Monk Fruit Is a Natural Sweetener, Nectresse Is Not

While processed, artificial sweeteners are not the best option for sweetening your coffees or teas, there are alternative, natural sweeteners. But buyer beware, many of the large, artificial sweetening companies are starting to produce what they call “natural sweeteners.” The makers of Splenda have introduced a new sweetener called “Nectresse” which they claim is is made from monk fruit. This begs the question, what the heck is monk fruit?

Monk Fruit Is a Natural Sweetener, Nectresse Is NotA Natural Sweetener

Monk fruit is native to southern China and has been used as a natural sweetener in that region of the world for thousands of years and has also been used to treat obesity and diabetes. It is also known by other names, including Buddha fruit and longevity fruit. It is approximately 300 times sweeter than cane or beet sugar.

Monk fruit contains edible pulp which is often dried. It is sweet and can also be eaten fresh. The rind is used to make a tea. The carbohydrates from monk fruit are largely glucose and fructose. The fruit is round small berries and is sometimes mistaken for mangosteen.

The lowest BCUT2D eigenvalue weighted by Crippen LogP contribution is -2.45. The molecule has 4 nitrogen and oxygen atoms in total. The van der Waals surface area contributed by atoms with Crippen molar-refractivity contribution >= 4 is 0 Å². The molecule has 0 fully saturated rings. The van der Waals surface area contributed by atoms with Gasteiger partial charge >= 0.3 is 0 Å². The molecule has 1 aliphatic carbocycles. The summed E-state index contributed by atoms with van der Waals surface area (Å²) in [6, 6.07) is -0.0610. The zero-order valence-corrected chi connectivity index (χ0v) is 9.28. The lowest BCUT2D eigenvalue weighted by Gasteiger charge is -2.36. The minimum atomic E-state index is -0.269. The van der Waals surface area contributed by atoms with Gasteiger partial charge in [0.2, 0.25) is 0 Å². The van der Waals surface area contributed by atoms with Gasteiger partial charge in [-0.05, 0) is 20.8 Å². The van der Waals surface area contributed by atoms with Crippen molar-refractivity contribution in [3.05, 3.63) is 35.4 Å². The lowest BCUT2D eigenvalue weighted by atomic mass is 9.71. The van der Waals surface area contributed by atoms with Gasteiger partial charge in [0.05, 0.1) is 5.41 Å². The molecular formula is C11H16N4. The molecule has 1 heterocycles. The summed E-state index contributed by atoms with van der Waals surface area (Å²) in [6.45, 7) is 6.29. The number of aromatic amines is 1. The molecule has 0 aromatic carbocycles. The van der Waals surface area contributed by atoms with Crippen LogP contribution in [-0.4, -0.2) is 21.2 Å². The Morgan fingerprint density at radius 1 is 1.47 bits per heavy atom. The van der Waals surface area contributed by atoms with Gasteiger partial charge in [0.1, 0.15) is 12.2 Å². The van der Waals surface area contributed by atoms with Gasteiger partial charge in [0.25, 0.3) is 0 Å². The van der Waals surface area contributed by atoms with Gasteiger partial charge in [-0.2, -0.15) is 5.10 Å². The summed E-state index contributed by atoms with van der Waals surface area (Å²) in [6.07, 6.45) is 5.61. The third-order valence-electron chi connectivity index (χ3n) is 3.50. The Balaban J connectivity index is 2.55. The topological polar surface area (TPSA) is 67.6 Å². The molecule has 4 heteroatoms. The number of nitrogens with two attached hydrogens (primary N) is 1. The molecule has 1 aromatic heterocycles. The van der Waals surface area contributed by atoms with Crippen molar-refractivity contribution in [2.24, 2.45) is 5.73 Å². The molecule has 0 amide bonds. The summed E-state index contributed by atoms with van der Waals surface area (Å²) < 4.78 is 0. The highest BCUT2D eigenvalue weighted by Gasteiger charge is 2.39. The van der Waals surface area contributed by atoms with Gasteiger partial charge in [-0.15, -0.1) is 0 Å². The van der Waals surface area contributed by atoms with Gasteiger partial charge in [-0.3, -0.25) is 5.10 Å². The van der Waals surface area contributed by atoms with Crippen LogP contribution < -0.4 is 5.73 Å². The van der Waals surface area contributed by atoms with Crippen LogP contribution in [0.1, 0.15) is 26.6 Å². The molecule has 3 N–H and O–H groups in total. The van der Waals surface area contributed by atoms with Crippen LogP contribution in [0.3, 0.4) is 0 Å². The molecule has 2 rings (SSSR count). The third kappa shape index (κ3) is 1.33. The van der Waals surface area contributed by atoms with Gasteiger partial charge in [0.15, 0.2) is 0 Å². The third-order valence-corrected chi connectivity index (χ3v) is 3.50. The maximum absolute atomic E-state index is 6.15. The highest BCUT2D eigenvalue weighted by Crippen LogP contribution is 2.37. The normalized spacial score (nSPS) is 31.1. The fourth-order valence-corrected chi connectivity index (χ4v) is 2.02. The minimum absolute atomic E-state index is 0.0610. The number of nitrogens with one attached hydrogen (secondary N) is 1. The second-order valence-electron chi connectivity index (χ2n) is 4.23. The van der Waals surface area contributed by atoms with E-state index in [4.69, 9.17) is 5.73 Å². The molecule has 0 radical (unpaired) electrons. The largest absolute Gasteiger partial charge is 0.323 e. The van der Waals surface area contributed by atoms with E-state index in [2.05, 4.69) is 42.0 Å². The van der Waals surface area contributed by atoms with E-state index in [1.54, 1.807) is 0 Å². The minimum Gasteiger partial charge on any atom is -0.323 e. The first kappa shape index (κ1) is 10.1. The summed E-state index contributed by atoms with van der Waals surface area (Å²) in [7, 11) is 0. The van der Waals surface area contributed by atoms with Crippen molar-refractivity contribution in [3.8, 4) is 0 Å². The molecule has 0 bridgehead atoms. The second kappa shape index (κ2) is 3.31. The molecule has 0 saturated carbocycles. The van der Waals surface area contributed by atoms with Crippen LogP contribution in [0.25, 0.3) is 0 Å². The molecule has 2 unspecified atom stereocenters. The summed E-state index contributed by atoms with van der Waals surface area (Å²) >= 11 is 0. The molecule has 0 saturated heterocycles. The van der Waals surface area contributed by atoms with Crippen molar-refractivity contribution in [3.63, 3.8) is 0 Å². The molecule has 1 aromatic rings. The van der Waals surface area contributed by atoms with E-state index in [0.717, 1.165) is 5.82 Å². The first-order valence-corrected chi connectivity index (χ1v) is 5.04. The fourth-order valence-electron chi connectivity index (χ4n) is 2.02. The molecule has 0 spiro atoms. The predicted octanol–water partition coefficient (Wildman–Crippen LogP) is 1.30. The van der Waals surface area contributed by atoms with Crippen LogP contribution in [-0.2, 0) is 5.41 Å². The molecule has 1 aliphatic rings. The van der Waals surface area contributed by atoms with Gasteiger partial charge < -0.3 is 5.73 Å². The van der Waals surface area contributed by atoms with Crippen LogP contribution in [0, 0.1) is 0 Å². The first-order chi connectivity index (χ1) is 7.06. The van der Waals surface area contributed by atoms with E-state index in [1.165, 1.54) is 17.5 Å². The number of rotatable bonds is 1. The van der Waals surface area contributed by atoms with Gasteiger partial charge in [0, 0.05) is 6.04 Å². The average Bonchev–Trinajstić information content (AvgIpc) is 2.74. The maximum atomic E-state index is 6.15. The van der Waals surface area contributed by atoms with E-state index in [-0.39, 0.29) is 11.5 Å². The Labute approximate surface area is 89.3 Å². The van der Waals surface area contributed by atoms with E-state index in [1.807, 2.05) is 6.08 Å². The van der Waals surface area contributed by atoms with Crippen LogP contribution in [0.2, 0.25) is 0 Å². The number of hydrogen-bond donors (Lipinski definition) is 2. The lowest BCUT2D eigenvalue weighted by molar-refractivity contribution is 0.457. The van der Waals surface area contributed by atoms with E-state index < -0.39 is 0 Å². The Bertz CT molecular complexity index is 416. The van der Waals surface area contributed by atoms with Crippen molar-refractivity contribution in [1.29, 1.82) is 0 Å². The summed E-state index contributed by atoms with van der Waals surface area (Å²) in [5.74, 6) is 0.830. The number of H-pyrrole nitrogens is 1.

No negative side effects are known for monk fruit. It is recognized by the Food and Drug Administration as a safe food product and there are no restrictions on using the fruit or its extracts.

Research suggests that monk fruit is high in antioxidants. It may have some positive effects on preventing cancer. It has also been shown to reduce the effects of Epstein-Barr virus.

Are the Makers of Splenda Over-Hyping Nectresse and Monk Fruit?

The makers of Splenda have recently introduced a new artificial sweetener called Nectresse that contains monk fruit. However, it contains additional ingredients besides monk fruit. With only four ingredients, Nectresse labels list monk fruit as the third ingredient, meaning the product has less monk fruit than the first two ingredients. The first ingredient is erythritol, a sweet extract made from corn. The second ingredient is refined sugar, most likely derived from sugar beets. The fourth and final ingredient is molasses.

This “all-natural” sweetener may not be all-natural after all. If you are really looking for a natural sweetener, stevia, pure monk fruit extract or organic local bee honey are good alternatives.

Do you use natural sweeteners? Have you tried Nectresse? What do you think about it?

- The Alternative Daily


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